I am sad to hear of the passing of one of the Monterey Bay Aquarium’s sea otter surrogate moms, Joy. It is also a sad day for the Sea Otter Research and Conservation Program (SORAC) because they have lost their top two prolific surrogate mothers in less than 6 months. I volunteered at SORAC for 4 years, and for the last 2 years I commuted two hours each way from Oakland to Monterey, California to make my Friday swing shift. It was an amazingly diverse bunch of people to work with, and for you statisticians, not only were the majority the paid workers and volunteers women, but an inordinate (50%?) were left handed!
I met Toola (who passed away March 3, 2012) when she was just “207,” and she had just become the first sea otter mother to adopt an orphan pup (#217) in captivity. SORAC had just installed closed circuit video cameras, and it was a joy to watch Toola so lovingly groom and feed her new pup.
Up to then, orphaned pups were cared for, hands on, by human surrogate mothers (or otter pops as we lovingly called the male workers!). The bond I felt holding that tiny and frail sea otter pup, only days old, in the palm of my hand is only matched by the birth of my own human children! That pup is now an adult exhibit sea otter, which makes me feel quite old. The first creature I ever bottle fed was a sea otter pup, and I had painstakingly hand shucked dozens of clams to make its formula! Every human sea otter surrogate mom would respond promptly to a pup’s signature ear piercing scream, “eek, eek, eek” as they would to a human baby’s cry.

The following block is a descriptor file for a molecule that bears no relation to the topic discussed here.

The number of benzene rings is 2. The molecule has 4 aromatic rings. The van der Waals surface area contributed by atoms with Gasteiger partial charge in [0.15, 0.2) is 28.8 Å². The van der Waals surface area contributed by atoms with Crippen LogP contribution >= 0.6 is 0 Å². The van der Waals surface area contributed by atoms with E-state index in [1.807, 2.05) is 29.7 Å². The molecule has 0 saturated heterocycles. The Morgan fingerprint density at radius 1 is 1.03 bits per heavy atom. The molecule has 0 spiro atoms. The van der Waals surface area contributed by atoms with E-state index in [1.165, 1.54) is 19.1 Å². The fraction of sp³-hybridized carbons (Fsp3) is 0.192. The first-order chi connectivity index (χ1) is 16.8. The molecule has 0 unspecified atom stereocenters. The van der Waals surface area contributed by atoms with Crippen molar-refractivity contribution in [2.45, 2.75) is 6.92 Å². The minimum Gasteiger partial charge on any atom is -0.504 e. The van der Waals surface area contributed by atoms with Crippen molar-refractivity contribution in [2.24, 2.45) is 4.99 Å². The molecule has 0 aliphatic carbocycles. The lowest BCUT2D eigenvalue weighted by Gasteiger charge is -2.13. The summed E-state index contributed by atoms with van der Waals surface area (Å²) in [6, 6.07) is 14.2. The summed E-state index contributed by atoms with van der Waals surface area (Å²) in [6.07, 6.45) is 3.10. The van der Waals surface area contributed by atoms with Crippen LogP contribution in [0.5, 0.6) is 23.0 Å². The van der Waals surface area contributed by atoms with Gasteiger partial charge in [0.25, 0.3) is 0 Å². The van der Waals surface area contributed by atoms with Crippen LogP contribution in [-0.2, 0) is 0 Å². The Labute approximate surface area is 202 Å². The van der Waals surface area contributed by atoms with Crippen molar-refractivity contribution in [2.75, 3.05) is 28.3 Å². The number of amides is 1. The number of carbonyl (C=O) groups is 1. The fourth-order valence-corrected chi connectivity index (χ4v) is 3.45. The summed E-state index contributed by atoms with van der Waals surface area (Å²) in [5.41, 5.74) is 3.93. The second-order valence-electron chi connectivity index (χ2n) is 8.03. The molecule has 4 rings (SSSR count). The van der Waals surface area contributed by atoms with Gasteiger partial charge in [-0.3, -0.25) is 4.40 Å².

Now onto boisterous Joy: I just remember hearing the radio and telephone calls that Joy was once again interacting with kayakers, and that it was time to pick her up. I occasionally participated in field rescues, but most of the time I was on the receiving end at the aquarium where I helped to cart around (SORAC uses dog kennels), weigh, and help the workers and veterinarian with a physical exam. There is nothing more surreal than seeing, under bright examination lights, a once screaming otter subdued under anesthesia with his or her massive set of chompers clasped around an intubation tube!
Once deemed captive, my only interaction with Joy was to throw food into her tank, and later clean her tank (the stench of which I remember quite well-rotting seafood mixed with sea otter poop). At least with her, we no longer had to use the Darth Vader suit that consisted of a black welder’s helmet and black poncho that we used with releasable sea otters so they did not imprint on humans. I also got to help with a few training sessions with her. Most sea otters adore shrimp and will gobble it up, and will cast aside squid thrown onto their chest!
So I hope both Toola and Joy are receiving all the shrimp they can eat up above, and I wish the next generation of surrogate sea otter moms good luck as they have a tough act to follow!